Puebla is the No. 1 spot in Mexico to celebrate Cinco de Mayo. // © 2017 Mexico Tourism Board
Feature image (above): On Cinco de Mayo, thousands descend on Puebla for a military parade. // © 2017 iStock
In the United States, May 5 is a much-celebrated date in a few key pockets of the country (and an excuse for various beer brands to sell more brew). Cities including Los Angeles, New York, Chicago and San Antonio host Cinco de Mayo celebrations that can include everything from parades and live music to theater and food fairs.
In Mexico, Cinco de Mayo is actually a bit more limited geographically in terms of celebrations. After all, it’s not Mexico’s Independence Day (despite what some people think in the U.S.), but rather a commemoration of the Mexican army’s surprise victory against French forces during the Battle of Puebla in 1862.
As a result, the city of Puebla is the No. 1 spot in the nation to celebrate Cinco de Mayo. On May 5, 1862, Mexican General Ignacio Zaragoza faced a daunting challenge: to lead his soldiers against French occupying troops. The Mexican army was outnumbered and under-equipped but won anyway.
Ever since that unlikely triumph, Cinco de Mayo has become an annual reason to celebrate Mexican pride and heritage, especially in the city of Puebla. To get the full story of Cinco de Mayo and the region’s rich history, visitors should join a city tour of Puebla’s historic sites. Visitors can explore the region’s pre-Hispanic and colonial heritage with a visit to Cholula, a nearby town known for its Great Pyramid, upon which Spanish colonialists built a church.
Another must-stop is Centro Civico Cultural Cinco de Mayo (Cinco de Mayo Civic Cultural Center), which is site of the annual Cinco de Mayo Fair as well as the Feria de Puebla. (Feria de Puebla takes place this year from April 6 to May 10, with a variety of cultural events, culinary offerings and crafts.) Centro Civico Cultural Cinco de Mayo is home to multiple museums that tell the natural and sociological history of Puebla and the historic events of Cinco de Mayo. Among the venues here are Museo del Fuerte de Loreto & Fuerte de Guadalupe (Fort Loreto and Forte Guadalupe Museum), which recounts the Cinco de Mayo military victory, and Museo Regional INAH (INAH Regional Museum), which is operated by Mexico’s Instituto Nacional de Antropologia e Historia (National Institute of Anthropology and History). Divided into three sections, the regional museum covers Puebla’s history from pre-Hispanic through the 20th century, with a hall dedicated to the work of famed artist Diego Rivera and a massive 17th-century sculpture of St. Christopher.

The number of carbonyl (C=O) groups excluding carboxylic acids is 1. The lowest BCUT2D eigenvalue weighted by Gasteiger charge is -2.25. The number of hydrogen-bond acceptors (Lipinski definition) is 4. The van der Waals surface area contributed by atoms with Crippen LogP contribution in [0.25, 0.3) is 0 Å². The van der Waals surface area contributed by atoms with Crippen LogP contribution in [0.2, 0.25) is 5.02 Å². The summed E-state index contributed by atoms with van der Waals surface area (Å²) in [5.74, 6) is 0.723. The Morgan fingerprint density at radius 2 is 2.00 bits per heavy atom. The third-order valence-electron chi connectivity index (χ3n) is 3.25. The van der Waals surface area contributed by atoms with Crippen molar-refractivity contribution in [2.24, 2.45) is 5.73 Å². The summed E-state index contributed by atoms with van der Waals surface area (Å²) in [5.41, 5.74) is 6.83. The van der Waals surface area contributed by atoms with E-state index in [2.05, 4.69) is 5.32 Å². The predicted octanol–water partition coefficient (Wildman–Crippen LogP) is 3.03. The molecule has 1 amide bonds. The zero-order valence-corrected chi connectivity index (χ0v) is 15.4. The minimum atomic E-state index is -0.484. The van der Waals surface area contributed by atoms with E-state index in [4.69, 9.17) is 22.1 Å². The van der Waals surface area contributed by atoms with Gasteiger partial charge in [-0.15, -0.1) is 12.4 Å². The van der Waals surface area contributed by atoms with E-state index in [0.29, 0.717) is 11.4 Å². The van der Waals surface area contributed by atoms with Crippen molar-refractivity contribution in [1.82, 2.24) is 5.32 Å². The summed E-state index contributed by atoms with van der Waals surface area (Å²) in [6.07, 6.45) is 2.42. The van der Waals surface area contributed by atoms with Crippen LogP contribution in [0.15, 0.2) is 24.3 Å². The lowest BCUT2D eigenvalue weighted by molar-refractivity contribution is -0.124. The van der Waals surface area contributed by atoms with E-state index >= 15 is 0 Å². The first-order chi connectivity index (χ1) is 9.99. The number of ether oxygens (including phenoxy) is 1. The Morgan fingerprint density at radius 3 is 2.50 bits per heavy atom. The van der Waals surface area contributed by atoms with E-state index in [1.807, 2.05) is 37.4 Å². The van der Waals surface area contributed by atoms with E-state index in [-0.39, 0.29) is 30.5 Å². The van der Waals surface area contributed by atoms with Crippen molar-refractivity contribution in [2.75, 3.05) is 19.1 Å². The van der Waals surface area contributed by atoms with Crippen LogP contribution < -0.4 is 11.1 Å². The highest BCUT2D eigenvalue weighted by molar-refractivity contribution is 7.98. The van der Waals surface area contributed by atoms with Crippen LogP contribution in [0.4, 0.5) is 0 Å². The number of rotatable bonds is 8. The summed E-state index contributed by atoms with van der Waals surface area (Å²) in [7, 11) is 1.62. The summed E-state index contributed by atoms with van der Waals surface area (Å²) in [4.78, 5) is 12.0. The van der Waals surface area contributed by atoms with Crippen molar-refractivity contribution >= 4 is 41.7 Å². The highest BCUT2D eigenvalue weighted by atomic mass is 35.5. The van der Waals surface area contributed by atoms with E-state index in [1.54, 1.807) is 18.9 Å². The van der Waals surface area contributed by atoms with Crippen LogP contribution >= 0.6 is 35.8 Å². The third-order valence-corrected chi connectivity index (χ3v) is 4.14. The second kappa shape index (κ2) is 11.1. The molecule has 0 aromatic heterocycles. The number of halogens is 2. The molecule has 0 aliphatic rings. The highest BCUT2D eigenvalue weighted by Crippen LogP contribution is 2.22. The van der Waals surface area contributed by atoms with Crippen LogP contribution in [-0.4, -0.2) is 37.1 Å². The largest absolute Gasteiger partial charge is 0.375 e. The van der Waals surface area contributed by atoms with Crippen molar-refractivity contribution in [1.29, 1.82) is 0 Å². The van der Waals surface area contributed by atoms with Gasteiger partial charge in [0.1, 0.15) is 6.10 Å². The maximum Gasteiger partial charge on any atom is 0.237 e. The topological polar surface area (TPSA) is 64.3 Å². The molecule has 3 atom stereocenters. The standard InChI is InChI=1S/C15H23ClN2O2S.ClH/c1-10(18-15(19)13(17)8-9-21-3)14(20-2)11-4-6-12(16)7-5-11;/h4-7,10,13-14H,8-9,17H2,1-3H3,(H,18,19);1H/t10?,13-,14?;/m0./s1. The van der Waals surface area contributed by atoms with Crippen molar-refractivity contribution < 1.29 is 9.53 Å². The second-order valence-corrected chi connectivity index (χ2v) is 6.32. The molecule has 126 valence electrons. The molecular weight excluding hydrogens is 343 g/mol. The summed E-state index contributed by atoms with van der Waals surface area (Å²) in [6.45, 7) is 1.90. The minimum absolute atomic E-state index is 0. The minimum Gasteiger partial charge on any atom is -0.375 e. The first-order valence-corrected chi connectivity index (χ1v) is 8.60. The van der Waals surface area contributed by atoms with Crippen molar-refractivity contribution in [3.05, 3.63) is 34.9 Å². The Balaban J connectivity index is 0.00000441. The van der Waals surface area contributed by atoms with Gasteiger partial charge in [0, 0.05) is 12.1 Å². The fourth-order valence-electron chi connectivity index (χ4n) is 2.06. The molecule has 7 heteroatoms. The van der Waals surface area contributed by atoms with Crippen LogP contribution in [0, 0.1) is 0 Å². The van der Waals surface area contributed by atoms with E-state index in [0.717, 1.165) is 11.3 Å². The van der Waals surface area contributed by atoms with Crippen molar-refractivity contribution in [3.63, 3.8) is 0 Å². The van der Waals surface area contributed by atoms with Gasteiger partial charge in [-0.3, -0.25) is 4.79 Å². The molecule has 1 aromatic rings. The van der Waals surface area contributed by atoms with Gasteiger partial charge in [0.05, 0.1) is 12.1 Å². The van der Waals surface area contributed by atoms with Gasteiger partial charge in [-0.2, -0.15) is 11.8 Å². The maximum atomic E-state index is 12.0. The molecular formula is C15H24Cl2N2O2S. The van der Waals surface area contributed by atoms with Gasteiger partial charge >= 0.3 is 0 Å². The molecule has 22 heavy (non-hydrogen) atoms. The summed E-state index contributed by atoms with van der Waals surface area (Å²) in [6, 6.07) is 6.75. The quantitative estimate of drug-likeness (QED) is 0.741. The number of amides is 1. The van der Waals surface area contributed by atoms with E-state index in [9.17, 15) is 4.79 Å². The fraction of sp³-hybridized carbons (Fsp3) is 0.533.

The Amparo Museum, set in two colonial-era buildings in Puebla’s historic city center, is another important stop for visitors looking to understand the region’s fascinating history. The most eye-catching new venue in Puebla is, without a doubt, is Museo Internacional Barroco (Baroque International Museum). The museum is set in a strikingly modern architectural confection that provides a dramatic contrast to baroque art, literature, music and fashion housed inside.
All of these tourist stops will help equip visitors with plenty of background information to prepare them for the visually stunning central event that marks Cinco de Mayo: a giant civic/military parade that attracts more than 20,000 participants and spectators to the appropriately named Cinco de Mayo boulevard. A variety of groups march — including students and crisply dressed military — and the photo opportunities can seem endless. You’ll never confuse Cinco de Mayo with Mexico’s Independence Day again.